In the study, Dr. Oppezzo asked a bunch of students to complete some creativity tests. The tests involved coming up with uses for objects and other activities that could be attributed to creativity.
Students first sat at a desk and completed the tests, and then they were asked to do similar tests while walking on a treadmill. Almost all students showed a large increase in creativity. Even when the test was performed with students walking and then sitting down, the results still showed an increase.
What does this mean? It means that walking has a significant effect on at least one function of your brain—creative power—but I suspect that it also affects quite a bit more.
I can tell you from personal experience that the more I exercise and the healthier I am, the better I seem to perform at my work. I notice that I’m considerably better at focusing and being productive when I’m at my best physically.
I can’t say for sure whether the actual exercise or body-fat percentage of my body causes chemical or structural changes in my brain that make me smarter or more focused, or whether I just feel better and therefore work harder, but does it really matter which it is?
If you’re always feeling tired and unmotivated to work or you just don’t feel like you’re performing at your peak, you might find that a change of diet and exercise can renew both your body and your mind.
I didn’t want to pull the fear card right away, but I think it’s still important to mention that if you’re overweight and generally unhealthy, you’re putting yourself at considerable risk for all kinds of preventable diseases.
I run a podcast about fitness for developers called “Get Up and CODE”, and on that podcast, I’ve interviewed many developers who eventually got in shape, not because they wanted to be more confident and increase their brain power, but because they felt like they were knocking on death’s door.
In particular, I remember talking to Miguel Carrasco about his journey to fitness. He was a software developer who never paid much attention to his weight or his health until one day he had a really bad scare that put him in the hospital and forever changed his life.
He was driving his son home from daycare and all of a sudden his left hand started feeling numb. He figured maybe it was just cold outside or he had banged it on something, so he ignored it.
Later that evening, he went to lie down to take a little nap—which was strange for him, because he almost always stayed up late. His wife questioned him about his odd behavior and he said that his whole left side of his body felt really numb. His wife convinced him to rush to the hospital—fearing he had had a stroke.
When he got to the hospital, he found out his blood pressure was 190/ 140—which isn’t good, not good at all.
It turned out he was okay. It wasn’t a big deal. They performed some tests on him and let him go the next day, but monitored him and administered more tests over the next month. But that experience scared the heck out of him and forever changed his mindset.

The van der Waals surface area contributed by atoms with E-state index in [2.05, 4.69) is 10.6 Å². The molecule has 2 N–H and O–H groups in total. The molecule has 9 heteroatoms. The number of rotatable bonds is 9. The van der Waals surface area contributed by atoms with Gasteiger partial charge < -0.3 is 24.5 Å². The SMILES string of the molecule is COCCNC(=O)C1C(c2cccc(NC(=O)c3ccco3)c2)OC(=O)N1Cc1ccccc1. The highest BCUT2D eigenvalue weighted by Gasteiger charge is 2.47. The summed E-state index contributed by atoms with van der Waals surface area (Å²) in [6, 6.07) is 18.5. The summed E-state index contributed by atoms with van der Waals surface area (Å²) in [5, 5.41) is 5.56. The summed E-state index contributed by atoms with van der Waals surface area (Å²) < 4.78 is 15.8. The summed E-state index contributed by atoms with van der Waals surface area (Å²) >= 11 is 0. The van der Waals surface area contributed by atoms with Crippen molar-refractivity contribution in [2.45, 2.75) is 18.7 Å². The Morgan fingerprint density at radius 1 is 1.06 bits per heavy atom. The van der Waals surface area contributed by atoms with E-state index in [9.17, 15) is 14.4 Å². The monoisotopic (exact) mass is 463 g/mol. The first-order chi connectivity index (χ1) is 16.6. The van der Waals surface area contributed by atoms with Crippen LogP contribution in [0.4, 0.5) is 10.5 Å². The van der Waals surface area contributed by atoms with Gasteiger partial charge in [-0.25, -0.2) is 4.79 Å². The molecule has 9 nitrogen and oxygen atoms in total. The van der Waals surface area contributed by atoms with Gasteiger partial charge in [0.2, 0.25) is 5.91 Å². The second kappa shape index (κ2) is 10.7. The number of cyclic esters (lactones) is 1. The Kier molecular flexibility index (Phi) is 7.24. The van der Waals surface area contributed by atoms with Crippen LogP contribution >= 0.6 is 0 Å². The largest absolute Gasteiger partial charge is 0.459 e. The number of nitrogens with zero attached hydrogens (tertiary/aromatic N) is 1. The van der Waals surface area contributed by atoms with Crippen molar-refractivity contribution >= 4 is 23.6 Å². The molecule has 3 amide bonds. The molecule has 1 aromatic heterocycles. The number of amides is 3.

I clearly remember Miguel telling me that it wasn’t a workout program, a special diet, or going to the gym that caused him to lose the 73 pounds he lost in 180 days, but rather a state of mind.
The scare caused him to take his health and fitness seriously, so much so that he quit his career as a software developer and became a fitness coach, motivating and helping other people to reach their fitness goals.
I don’t tell you this story to scare you—okay, actually I do—but I hope that I can scare you through Miguel’s story rather than through your own, when it may be too late. Miguel was lucky because his scare wasn’t a big deal. His scare was a warning that kicked him into gear. But many people aren’t so lucky.
Sometimes you don’t get a warning. Sometimes you drop dead of a heart attack or are seriously harmed in another way before you take things seriously. Sometimes it’s too late.
Don’t let it be too late for you. Get serious now. Don’t wait until you have a health problem to start caring about your health. I know you might not have bought this blog with the primary motivation of getting healthy.
But seriously, if I help you get a better job or career, that’s great and I’m happy for you, but if I can also help you to get in shape so you can be around a little longer to see your kids grow up, then I’ll count this blog to be a much bigger success.
Before we get any further into this section, make a commitment to your health. Maybe you’re already healthy and the following blogs are just review for you, but if you know that you need to get healthy, make a commitment to take your health seriously and to make a real change in your life. I can give you all the fitness and health advice I know, but if you aren’t committed to change, it won’t matter a bit.
Picking a specific goal
It’s common to hear someone talk about starting a fitness routine or a diet with the goal of “getting in shape.” While that may seem like a fine goal, it’s not specific. After all, what does it really mean to be “in shape,” and how do you know when you’re in shape?
It’s not that exercising and eating right without a specific goal won’t still give you good results, whether you have a specific result in mind or not, but that not having a specific goal will make it much less likely that you’ll stick with any program and see any real changes.